CAHs are paid for most inpatient and outpatient services to Medicare patients at 101 percent of reasonable (allowed) cost. Some costs are not allowed, including physician salaries (and matching revenues), café costs for staff, the provider tax, marketing expenses, 340b costs, Specialty Clinic, wellness costs, interest expense. Cost based is dependent upon annual Cost Report (Form CMS 2552).  The Cost Report is publicly available, and a copy can be obtained in the Administration Office at Estes Park Health, 555 Prospect Ave. Estes Park, CO.  CAHs are not subject to the Inpatient Prospective Payment System (IPPS) or the Hospital Outpatient Prospective Payment System (OPPS) like most hospitals. CAH services are subject to Medicare Part A and Part B deductible and coinsurance amounts. The copayment amount for most outpatient CAH services is 20 percent of applicable Part B charges and is not limited by the Part A inpatient deductible amount. We experience a flat inpatient reimbursement of $3,745 per day and most stays are around two to three days. Our outpatient reimbursement is 45 percent of our charges – Medicare’s determination of our allowable cost. Medicaid uses our costs, and then discounts another 30 percent to determine their reimbursement to Estes Park Health.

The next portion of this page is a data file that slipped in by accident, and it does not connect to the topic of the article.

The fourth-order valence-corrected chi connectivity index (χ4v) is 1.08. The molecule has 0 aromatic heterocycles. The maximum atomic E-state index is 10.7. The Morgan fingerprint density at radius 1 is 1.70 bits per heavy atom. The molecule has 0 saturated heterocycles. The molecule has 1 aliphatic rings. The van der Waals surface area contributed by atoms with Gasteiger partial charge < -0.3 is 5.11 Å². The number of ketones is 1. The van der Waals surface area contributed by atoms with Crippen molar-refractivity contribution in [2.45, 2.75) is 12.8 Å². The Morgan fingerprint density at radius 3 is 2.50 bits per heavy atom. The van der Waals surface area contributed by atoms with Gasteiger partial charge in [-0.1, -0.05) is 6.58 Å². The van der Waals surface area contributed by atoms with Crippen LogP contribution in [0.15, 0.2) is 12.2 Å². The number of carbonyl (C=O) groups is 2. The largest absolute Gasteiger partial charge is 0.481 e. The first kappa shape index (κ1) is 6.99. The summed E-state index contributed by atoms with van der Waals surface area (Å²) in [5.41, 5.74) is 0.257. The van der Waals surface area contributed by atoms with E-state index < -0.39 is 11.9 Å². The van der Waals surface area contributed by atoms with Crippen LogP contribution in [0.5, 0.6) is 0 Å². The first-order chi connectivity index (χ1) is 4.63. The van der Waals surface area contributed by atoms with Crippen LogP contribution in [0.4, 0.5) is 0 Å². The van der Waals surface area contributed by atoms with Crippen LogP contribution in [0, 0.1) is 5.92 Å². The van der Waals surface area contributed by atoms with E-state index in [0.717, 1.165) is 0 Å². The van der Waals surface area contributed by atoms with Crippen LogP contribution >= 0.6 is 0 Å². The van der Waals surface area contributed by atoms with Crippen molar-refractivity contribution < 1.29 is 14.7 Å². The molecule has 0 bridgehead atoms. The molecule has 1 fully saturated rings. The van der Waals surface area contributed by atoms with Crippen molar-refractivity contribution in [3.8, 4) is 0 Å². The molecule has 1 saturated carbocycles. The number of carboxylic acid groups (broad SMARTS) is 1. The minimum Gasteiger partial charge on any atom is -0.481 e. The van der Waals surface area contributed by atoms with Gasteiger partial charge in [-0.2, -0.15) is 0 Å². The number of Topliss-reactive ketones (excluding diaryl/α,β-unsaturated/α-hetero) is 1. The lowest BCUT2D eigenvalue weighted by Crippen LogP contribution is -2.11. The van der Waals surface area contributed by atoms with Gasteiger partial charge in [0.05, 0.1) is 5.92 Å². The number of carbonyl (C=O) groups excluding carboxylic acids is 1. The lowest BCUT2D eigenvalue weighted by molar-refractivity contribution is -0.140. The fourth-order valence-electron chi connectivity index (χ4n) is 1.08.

What is the advantage of being a CAH?